Dental fillings are placed into a tooth to replace missing tooth structure. This can occur due to decay (caries), tooth fracture, chipping or tooth wear.
Today, most dental fillings are tooth coloured, and rely on adhesive bonding technology to the tooth structure. This reduces the need to remove extra tooth substance, which was the case with older silver fillings.
Composite Dental Fillings
Composite (white) fillings are now routinely used on posterior teeth due to improvements in strength and technique.They are moisture sensitive so often the use of a rubber dam is required. They can bond onto existing filled or broken down teeth, and teeth where the decay has been removed. They offer excellent aesthetic results on front anterior teeth due to their ability to reflect light similarly to enamel. They are often a viable treatment option to veneers or crowns.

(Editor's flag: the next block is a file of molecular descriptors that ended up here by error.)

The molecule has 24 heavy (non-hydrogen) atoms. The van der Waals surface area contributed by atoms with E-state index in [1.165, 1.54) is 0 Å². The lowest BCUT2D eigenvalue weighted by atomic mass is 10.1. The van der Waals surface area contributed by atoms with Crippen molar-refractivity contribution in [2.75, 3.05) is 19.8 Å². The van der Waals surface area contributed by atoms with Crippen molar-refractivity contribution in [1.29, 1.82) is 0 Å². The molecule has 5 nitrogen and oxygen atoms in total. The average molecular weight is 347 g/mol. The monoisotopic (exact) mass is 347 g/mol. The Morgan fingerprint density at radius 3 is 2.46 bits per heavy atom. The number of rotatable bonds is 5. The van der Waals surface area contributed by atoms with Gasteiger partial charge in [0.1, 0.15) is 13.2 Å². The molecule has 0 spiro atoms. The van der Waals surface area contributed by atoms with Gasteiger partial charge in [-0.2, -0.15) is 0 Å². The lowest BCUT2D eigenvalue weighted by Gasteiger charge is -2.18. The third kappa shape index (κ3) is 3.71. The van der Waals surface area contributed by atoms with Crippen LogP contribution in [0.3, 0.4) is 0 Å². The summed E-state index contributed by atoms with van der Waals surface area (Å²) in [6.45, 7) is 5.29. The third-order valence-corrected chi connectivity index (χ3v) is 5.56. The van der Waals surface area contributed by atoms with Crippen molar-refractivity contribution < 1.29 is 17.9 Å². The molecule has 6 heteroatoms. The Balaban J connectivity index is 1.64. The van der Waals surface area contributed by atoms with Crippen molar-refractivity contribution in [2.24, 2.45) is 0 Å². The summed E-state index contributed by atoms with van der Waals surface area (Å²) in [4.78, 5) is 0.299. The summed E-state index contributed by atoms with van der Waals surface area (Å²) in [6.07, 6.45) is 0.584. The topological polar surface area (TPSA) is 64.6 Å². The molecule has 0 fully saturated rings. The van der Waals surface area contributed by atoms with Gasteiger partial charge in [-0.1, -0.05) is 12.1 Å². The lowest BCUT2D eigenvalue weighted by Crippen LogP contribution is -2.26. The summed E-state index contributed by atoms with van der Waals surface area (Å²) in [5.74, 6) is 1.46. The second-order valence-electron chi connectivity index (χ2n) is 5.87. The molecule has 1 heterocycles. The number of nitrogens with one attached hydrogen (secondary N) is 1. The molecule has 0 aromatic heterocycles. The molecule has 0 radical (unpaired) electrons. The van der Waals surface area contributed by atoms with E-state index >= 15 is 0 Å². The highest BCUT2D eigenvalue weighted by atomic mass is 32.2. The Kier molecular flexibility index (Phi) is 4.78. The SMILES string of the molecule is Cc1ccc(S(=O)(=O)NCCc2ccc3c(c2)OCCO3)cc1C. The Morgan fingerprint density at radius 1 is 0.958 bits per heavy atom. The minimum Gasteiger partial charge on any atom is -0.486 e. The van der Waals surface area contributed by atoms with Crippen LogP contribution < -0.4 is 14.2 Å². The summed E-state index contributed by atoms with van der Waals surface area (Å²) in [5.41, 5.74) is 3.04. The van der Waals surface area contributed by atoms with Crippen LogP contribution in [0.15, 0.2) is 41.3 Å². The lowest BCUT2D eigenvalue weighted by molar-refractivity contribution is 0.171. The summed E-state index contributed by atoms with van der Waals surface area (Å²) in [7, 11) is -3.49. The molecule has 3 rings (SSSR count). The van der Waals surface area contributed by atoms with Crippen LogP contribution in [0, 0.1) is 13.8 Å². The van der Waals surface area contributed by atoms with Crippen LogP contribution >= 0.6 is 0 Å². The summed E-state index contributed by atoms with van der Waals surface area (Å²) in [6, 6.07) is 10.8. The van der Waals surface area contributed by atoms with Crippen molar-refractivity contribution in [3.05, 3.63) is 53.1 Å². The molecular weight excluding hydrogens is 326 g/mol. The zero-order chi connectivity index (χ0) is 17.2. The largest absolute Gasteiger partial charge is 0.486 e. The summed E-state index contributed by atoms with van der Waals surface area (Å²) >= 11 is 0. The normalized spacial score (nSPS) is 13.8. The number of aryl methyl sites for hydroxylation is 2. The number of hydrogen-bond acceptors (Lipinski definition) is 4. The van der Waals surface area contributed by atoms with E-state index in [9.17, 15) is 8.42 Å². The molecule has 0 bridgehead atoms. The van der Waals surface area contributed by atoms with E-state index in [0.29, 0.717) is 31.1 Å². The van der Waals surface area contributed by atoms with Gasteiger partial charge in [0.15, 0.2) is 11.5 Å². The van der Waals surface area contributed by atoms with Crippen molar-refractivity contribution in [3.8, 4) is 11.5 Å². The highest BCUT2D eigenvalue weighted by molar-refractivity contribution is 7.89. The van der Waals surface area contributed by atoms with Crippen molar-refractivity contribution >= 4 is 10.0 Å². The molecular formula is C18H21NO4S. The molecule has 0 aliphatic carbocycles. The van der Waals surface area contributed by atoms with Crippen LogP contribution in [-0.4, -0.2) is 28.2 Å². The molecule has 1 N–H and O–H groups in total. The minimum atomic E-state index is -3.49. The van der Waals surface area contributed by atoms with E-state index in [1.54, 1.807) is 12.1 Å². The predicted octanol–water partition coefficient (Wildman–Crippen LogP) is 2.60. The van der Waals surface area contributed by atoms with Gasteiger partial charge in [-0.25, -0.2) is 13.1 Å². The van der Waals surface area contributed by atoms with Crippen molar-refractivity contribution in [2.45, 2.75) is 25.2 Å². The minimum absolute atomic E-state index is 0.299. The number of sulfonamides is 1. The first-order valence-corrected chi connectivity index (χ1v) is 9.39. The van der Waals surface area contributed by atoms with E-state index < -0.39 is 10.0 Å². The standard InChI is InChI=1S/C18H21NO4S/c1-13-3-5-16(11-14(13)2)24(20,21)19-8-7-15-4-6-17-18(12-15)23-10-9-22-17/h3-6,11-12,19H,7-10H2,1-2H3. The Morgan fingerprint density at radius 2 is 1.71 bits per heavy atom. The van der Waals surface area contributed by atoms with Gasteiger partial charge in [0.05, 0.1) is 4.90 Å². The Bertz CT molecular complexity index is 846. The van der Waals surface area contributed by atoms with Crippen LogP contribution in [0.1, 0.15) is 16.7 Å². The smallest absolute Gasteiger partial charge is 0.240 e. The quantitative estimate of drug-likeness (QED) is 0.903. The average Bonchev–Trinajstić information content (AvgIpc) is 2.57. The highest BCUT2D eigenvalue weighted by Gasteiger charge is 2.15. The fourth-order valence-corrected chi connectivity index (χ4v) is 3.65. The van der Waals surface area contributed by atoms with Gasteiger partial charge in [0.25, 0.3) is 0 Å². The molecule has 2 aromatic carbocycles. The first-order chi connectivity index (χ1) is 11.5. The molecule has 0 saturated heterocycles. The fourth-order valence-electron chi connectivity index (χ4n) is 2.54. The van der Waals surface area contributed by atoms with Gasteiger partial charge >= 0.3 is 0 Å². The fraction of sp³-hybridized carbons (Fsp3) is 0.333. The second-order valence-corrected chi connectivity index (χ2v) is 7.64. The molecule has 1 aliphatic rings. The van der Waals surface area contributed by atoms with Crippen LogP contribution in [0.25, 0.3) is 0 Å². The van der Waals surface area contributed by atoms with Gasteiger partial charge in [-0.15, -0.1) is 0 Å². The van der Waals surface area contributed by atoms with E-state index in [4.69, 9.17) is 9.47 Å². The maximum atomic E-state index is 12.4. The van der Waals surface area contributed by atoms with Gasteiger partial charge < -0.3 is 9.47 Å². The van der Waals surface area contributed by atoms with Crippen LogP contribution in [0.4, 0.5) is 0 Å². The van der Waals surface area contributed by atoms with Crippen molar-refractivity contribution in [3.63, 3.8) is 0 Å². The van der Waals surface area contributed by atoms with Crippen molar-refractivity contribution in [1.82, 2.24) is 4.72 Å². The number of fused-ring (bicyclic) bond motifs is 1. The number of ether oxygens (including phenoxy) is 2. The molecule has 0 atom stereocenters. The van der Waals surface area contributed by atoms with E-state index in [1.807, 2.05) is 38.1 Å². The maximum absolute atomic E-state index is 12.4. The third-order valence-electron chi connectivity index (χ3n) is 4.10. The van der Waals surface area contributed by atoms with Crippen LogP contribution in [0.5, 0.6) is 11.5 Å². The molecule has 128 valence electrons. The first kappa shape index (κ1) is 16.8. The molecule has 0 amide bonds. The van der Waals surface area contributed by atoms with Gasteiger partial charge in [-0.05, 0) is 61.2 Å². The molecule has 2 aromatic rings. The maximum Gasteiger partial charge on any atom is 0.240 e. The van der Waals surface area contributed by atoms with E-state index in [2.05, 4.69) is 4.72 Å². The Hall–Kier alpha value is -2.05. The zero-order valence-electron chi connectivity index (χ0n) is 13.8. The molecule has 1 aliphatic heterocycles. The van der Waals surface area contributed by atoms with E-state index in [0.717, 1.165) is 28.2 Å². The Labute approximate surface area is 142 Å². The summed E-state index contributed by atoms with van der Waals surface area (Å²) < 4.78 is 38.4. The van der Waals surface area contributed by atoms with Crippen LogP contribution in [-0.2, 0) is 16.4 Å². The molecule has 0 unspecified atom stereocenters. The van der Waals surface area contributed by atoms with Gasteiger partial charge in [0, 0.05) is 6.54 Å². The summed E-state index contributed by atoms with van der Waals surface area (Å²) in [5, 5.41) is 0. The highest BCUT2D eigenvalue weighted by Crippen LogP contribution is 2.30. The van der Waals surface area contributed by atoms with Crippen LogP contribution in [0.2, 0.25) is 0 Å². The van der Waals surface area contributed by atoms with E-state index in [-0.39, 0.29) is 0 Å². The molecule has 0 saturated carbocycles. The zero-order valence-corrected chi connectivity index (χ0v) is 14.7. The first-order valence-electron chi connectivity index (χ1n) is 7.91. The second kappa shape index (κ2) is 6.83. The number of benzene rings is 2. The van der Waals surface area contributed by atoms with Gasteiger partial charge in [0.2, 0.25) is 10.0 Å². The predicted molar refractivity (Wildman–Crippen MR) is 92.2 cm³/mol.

Treatment involves isolation of the tooth and removal of all decay or weak tooth structure. A bevelled surface enhances the bond. The surfaces are etched with phosphoric acid. This is then rinsed and dried. A bonding agent is then applied and light cured. The composite material is then added incrementally to the tooth to recreate the natural shape and colour of the original tooth. This is again light cured after each increment is added. Polishing and finishing gives a strong result with a natural feel and appearance.
Treatment is normally carried under local anaesthetic and takes between 15-45 minutes depending on the tooth surface area. This can be longer depending on the complexity of the restoration. There may be some sensitivity afterwards which normally disappears with time. Patients can normally eat and drink soon afterwards.
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